Edwidge Danticat began her remarks in Cleveland by drawing attention to another artist, the painter Jacob Lawrence, whose migration series was on display last year at the Museum of Modern Art. Danticat, who has family in Brooklyn, New York, said she often walked the long rectangular room, soaking in the art as a way to reflect on the massacre at Mother Emmanuel AME Church in Charlotte, South Carolina.
“What kept me glued to these dark silhouettes is how beautifully and heartbreakingly Lawrence captured black bodies in motion, in transit, in danger, and in pain,” she said. “The bowed heads of the hungry and the curved backs of mourners helped the Great Migration to gain and keep its momentum, along with the promise of less abject poverty in the North, better educational opportunities, and the right to vote.”
Danticat won a 2005 Anisfield-Wolf Book award for her novel “The Dew Breaker” about political violence in Haiti and the consequences in New York. She returned to Cleveland to speak at Case Western Reserve as part of the Cuyahoga County Library’s Writers Center Stage series.
Case President Barbara Snyder praised both Lisa Nielson and Kaysha Corinealdi, Anisfield-Wolf SAGES scholars at Case, for their work teaching and mentoring on campus. Snyder then turned the lectern over to Corinealdi, who introduced Danticat from the breadth of her own scholarship on the Caribbean diaspora. Read her introduction, below.
Over the years I have had the great joy and honor to read and also share with my students a number of our guest speaker’s works. I can still recall my first readings of Krik? Krak! (1995) and The Dew Breaker (1998) and how with each story I asked myself, who is this Edwidge Danticat? How can she capture in such a nuanced and unflinching fashion the nature of being a young girl in a new country, the voices of ordinary women and men caught in the middle of brutal geopolitical and national events, the daily making of diaspora by exiles and migrants, and the experiences of parents, children and lovers having to make impossible choices and hoping that in time, they will find forgiveness, if not from within, at least from future generations.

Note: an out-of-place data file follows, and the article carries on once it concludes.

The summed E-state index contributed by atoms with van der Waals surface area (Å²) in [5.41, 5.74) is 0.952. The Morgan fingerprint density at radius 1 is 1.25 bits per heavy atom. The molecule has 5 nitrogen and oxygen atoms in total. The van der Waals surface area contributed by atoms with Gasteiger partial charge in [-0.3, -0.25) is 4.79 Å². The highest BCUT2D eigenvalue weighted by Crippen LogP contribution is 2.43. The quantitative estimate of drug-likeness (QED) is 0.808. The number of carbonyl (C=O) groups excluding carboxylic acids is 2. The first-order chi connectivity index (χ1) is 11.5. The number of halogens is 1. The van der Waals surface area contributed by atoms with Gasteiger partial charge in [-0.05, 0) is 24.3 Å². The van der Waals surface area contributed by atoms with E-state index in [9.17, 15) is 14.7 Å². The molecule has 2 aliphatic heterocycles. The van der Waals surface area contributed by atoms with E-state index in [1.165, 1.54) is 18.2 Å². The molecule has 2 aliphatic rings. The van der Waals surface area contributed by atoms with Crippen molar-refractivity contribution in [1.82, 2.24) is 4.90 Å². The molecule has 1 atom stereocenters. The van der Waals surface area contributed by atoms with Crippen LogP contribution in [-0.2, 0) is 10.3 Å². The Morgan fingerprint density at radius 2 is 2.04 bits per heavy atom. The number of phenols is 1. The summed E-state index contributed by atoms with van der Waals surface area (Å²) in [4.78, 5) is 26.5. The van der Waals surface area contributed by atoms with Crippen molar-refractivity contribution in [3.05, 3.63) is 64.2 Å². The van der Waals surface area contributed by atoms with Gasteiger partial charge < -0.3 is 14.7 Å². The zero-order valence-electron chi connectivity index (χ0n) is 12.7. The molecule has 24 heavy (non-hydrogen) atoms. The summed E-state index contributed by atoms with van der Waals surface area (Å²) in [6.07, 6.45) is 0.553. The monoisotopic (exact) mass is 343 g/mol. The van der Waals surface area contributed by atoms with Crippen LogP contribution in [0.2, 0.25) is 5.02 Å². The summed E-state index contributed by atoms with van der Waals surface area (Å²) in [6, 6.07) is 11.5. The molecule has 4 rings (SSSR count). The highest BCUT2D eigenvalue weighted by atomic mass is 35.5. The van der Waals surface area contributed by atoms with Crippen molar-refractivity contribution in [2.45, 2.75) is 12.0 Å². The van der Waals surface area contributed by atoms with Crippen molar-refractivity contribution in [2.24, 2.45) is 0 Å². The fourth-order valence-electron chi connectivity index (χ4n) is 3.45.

I am not ashamed to say that in reading these stories and many of Danticat’s later works, I would find myself both eager and afraid, jubilant and sad, to turn the next page.
Teaching Edwidge Danticat’s work has likewise proven to be an inspirational and humbling experience. Few authors have the skill to elegantly navigate between fiction and non-fiction. Indeed, Danticat is one of a select group of writers to be honored for her work in both genres. It is this ability to illuminate the fictions in history and the historical resonance in fiction that most impresses my students.
Through her intricate story telling and her acute awareness of the histories that live with us, and the histories that at times haunt us, Danticat also dares us to include ourselves, our most vulnerable selves, in writing, living, and remembering history. This semester, in a course inspired by Anisfield-Wolf Book Award winners, my students are reading Danticat’s memoir Brother, I’m Dying (2007). With a mixture of admiration and general curiosity, my students have wondered aloud about Danticat’s own journeys, her experiences with displacement, and her choice to write about love and responsibility in ways that crossed the boundaries of bloodlines and geography.
Today they had the opportunity to share some of these questions and observations with the writer herself, and in watching these exchanges I emerged an even greater fan of tonight’s speaker.
Before I turn over the stage to our speaker I must take the time to note some of her remarkable achievements. Edwidge Danticat is the winner of numerous awards, including the American Book Award (1999), the Anisfield-Wolf Book Prize in Fiction (2005), the National Book Critics Circle Award for Autobiography (2007), a MacArthur Foundation Genius Grant (2009), the Langston Hughes Medal by the City College of New York (2011), the One Caribbean Media Bocas Prize for Caribbean Literature (2011), and her latest novel, Claire of the Sea Light, was shortlisted for the Andrew Carnegie Medal for Excellence in Fiction (2014).
In addition to her literary achievements, our speaker has over the years put into practice the notion of activist artists and artists as public intellectuals. In particular she has spoken out against dehumanizing portrayals of Haitians and Haitian Americans in the U.S. media, shed light on the deplorable conditions of U.S. immigration detention centers, urged us to mourn and collectively denounce violence against black bodies in the Americas, and most recently, helped educate the U.S. public about mass deportations and denationalization targeting Haitians and Dominicans of Haitian descent in the Dominican Republic.
Through her literary and public intellectual and activist work, our speaker gives us much to aspire to as readers, students, scholars, and concerned citizens of the world.